Astrophysics (index)

Chaos Theory

(theory of systems highly sensitive to initial conditions)

Chaos Theory is a mathematical field aimed at analyzing the behavior of dynamical systems that are highly sensitive to initial conditions. A deterministic system can be chaotic in such a sense. Chaotic behavior places a limit on the length of time for which predictions can be made.

Applications include meteorology, physics, engineering, economics, biology, and philosophy. In astrophysics, it can apply to orbital mechanics when more than two bodies are involved.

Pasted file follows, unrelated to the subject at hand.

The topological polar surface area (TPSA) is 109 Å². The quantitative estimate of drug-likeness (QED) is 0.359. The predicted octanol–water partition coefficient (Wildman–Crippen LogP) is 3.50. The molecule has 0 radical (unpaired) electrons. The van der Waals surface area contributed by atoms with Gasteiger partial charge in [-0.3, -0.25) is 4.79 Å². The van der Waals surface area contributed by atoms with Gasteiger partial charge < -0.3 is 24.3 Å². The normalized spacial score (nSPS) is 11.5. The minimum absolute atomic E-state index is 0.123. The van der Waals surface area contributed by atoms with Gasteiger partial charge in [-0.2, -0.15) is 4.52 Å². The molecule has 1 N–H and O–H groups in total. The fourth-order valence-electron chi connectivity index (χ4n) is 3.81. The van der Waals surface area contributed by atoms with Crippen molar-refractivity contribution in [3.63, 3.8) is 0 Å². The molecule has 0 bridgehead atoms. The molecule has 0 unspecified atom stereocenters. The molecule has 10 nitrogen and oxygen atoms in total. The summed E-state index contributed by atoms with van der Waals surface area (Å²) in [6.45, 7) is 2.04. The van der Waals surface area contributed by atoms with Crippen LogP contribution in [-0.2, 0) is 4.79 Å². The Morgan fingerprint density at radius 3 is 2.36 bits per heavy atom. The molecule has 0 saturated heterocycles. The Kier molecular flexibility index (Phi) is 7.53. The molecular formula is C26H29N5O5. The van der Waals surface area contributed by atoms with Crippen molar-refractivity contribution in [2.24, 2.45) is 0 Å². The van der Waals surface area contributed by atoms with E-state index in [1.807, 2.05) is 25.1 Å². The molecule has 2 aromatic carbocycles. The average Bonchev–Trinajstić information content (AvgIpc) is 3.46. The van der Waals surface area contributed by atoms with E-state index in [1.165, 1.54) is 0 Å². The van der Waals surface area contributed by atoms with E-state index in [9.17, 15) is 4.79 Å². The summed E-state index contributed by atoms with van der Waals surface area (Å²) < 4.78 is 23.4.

For the purpose of the theory, an example of a phenomenon considered non-chaotic is the shooting of a cannon, where a slight change in aim or projectile speed speed causes a slight change in the path of the projectile, and you can "zero in" on a target through repeated shots, making adjustments. In contrast, a pin-ball machine is considered chaotic since a very slight change in setting the ball in motion can cause the ball's path to change dramatically after hitting a few of the obstacles, and attempting to use fine adjustments to produce predictable changes in the results is essentially useless.

(mathematics,dynamical systems)